a new beginning - alistair leuner

leopard and cubs

The last 2 years at Sabi Sabi have not been the most productive for one of our female leopards, the one we call Young Nottons. About 2 years ago she managed to successfully raise a young female cub to adulthood. This young female, known as Mbilo, is now an integral part of many rangers' safaris at Sabi Sabi. Since then Young Nottons has not been able to raise another cub to adulthood.

She had 2 cubs about a year and half ago and she showed them to us at when they were about 3 months old. We all had great sightings of these little guys until one was killed by hyenas and the other was later killed by a rogue male leopard that moved into the area. So luck was not on her side.

She was then seen mating with our dominant male leopard in January.

We all recorded this mating as we knew this might produce the next litter of Sabi Sabi leopards. Sure enough, over the coming months we began to notice her becoming larger and larger and we all knew she was pregnant. Then one morning we saw she had very fresh suckle marks on her teats and we knew for sure there were young ones, but we didn't how many there actually were.

It took another two and half months, when finally one morning we were leaving Selati Camp and as soon as one of the rangers went around the corner, there to his surprise, right in the middle of the road was Young Nottons with one cub. As soon as he saw them the ranger radioed in the sighting and I was the first to respond. He then called again to say that there were two cubs. I pulled into the sighting, and right in front of me and my guests was a new beginning for the Young Nottons female.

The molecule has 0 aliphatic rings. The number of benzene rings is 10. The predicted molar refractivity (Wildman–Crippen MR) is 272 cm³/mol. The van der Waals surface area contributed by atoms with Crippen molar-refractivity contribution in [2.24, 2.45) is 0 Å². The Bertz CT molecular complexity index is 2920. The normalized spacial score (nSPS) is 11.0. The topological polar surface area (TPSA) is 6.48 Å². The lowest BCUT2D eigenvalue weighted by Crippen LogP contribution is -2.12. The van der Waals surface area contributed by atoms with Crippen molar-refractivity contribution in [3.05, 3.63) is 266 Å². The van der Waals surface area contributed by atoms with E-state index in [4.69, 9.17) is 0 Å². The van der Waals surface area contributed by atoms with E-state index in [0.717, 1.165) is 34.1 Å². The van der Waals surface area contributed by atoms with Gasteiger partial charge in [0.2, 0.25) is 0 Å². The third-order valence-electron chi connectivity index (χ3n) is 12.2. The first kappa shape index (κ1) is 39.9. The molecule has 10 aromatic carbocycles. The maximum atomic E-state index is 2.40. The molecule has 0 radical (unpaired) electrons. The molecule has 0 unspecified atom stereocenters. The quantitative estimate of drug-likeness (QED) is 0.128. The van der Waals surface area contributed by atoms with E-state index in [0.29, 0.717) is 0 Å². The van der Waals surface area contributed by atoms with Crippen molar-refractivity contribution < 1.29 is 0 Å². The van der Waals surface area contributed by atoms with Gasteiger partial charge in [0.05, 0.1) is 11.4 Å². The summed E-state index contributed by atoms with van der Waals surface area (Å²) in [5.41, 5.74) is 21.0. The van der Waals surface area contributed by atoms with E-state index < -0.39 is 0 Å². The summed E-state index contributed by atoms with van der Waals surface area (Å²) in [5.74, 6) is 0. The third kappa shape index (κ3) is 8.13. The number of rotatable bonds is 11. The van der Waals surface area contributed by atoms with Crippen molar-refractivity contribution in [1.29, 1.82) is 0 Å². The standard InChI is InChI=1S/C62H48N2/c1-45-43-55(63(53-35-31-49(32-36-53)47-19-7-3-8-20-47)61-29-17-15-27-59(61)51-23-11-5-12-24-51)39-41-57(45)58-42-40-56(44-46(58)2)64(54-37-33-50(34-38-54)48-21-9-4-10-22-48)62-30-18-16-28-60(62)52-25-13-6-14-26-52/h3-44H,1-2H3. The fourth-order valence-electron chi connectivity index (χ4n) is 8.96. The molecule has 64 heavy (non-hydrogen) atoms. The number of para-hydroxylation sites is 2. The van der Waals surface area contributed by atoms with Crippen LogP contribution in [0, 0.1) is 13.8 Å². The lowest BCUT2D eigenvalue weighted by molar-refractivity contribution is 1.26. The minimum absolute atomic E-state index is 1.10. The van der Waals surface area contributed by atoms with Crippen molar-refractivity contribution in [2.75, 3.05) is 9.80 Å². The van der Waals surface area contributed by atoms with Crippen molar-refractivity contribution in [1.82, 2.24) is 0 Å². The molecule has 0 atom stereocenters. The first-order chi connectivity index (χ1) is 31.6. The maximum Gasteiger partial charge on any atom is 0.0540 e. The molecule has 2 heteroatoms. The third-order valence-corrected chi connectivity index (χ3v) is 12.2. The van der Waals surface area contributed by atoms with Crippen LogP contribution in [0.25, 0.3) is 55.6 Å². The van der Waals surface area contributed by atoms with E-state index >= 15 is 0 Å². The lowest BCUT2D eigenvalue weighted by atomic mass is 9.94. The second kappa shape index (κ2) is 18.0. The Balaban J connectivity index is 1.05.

leopard and cubs

We managed to follow these two little fluff balls for about half an hour as they played and jumped all over their mother. She was leading them to a kill she had made and was taking them for their first proper taste of meat.

She moved off the road and headed into quite thick bush and we decided not to follow so as not to put pressure on the young family.

It was another month before we had our next sighting of these cubs. We had tracks of the mother and cubs virtually every morning but they always headed into very thick bush and we did not follow.

Then one morning one of the rangers called in an impala kill in a tree very close to Bush Lodge. When they watched on the morning safari, only the female leopard was at the kill, but when one of the rangers went to the sighting in the evening he got what we had all been waiting for: the mother and her two cubs on the kill. The family entertained our guests for three days while they fed and played. The cubs are both becoming very inquisitive with Land Rovers and are providing all the guests with some memories and pictures that will never be forgotten.

We all hope that Young Nottons can continue the good work she has been doing and raise these two gorgeous little fluff balls to adulthood - which in turn will give all the visitors who come to Sabi Sabi over the next few years an experience that they will never forget.

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